US3351403A (en) * 1966-03-25 1967-11-07 Vogel Peterson Co Wall mounted semi-concealed wardrobe
US3427086A (en) * 1964-10-06 1969-02-11 Brunswick Corp Wall wardrobe
US20180279767A1 (en) * 2017-03-29 2018-10-04 Otto M. DUNKER Bathroom stand for computing device

Citations (6)

* Cited by examiner, † Cited by third party
Publication number Priority date Publication date Assignee Title
US455725A (en) * 1891-07-07 Adjustable wardrobe
GB210993A (en) * 1923-02-15 1924-02-14 Lewis Gordon Sandford Improvements in and relating to clothes racks, wardrobes and the like
US2510243A (en) * 1947-08-13 1950-06-06 Robert W Mohring Shelf construction
US2546812A (en) * 1949-04-05 1951-03-27 George W Anderson Knockdown table furniture
GB801590A (en) * 1955-04-06 1958-09-17 John Alfred Oppenheimer Improvements in or relating to shelves, cupboards and the like
US2944863A (en) * 1957-06-07 1960-07-12 Bertelsen Svend Iver Closet construction

Patent Citations (6)

* Cited by examiner, † Cited by third party
Publication number Priority date Publication date Assignee Title
US455725A (en) * 1891-07-07 Adjustable wardrobe
GB210993A (en) * 1923-02-15 1924-02-14 Lewis Gordon Sandford Improvements in and relating to clothes racks, wardrobes and the like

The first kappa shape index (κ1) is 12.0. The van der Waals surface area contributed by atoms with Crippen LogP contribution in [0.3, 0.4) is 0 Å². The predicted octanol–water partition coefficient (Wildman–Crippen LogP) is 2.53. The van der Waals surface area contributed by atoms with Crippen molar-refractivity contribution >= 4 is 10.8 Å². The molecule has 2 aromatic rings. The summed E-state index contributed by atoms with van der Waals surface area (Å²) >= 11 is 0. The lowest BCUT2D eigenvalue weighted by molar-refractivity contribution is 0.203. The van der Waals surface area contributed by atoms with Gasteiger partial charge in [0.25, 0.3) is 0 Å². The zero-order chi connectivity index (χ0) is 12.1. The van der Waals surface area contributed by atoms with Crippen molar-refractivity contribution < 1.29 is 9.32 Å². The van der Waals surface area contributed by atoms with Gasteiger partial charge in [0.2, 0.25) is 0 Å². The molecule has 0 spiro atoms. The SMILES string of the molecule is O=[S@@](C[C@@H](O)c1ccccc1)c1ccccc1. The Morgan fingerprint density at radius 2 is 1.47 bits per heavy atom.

US2510243A (en) * 1947-08-13 1950-06-06 Robert W Mohring Shelf construction
US2546812A (en) * 1949-04-05 1951-03-27 George W Anderson Knockdown table furniture
GB801590A (en) * 1955-04-06 1958-09-17 John Alfred Oppenheimer Improvements in or relating to shelves, cupboards and the like
US2944863A (en) * 1957-06-07 1960-07-12 Bertelsen Svend Iver Closet construction

Cited By (5)

* Cited by examiner, † Cited by third party
Publication number Priority date Publication date Assignee Title
US3346314A (en) * 1964-10-06 1967-10-10 Brunswick Corp Wall wardrobe
US3427086A (en) * 1964-10-06 1969-02-11 Brunswick Corp Wall wardrobe
US3320009A (en) * 1965-08-05 1967-05-16 Mcdonald Products Corp Collapsible wardrobe
US3351403A (en) * 1966-03-25 1967-11-07 Vogel Peterson Co Wall mounted semi-concealed wardrobe
US20180279767A1 (en) * 2017-03-29 2018-10-04 Otto M. DUNKER Bathroom stand for computing device

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AS Assignment

Owner name: STEELCASE, INC., 1120- 36TH ST., S.E. GRAND RAPIDS

Free format text: ASSIGNMENT OF ASSIGNORS INTEREST.;ASSIGNOR:VECTA CONTRACT INC.;REEL/FRAME:003994/0580

Effective date: 19820315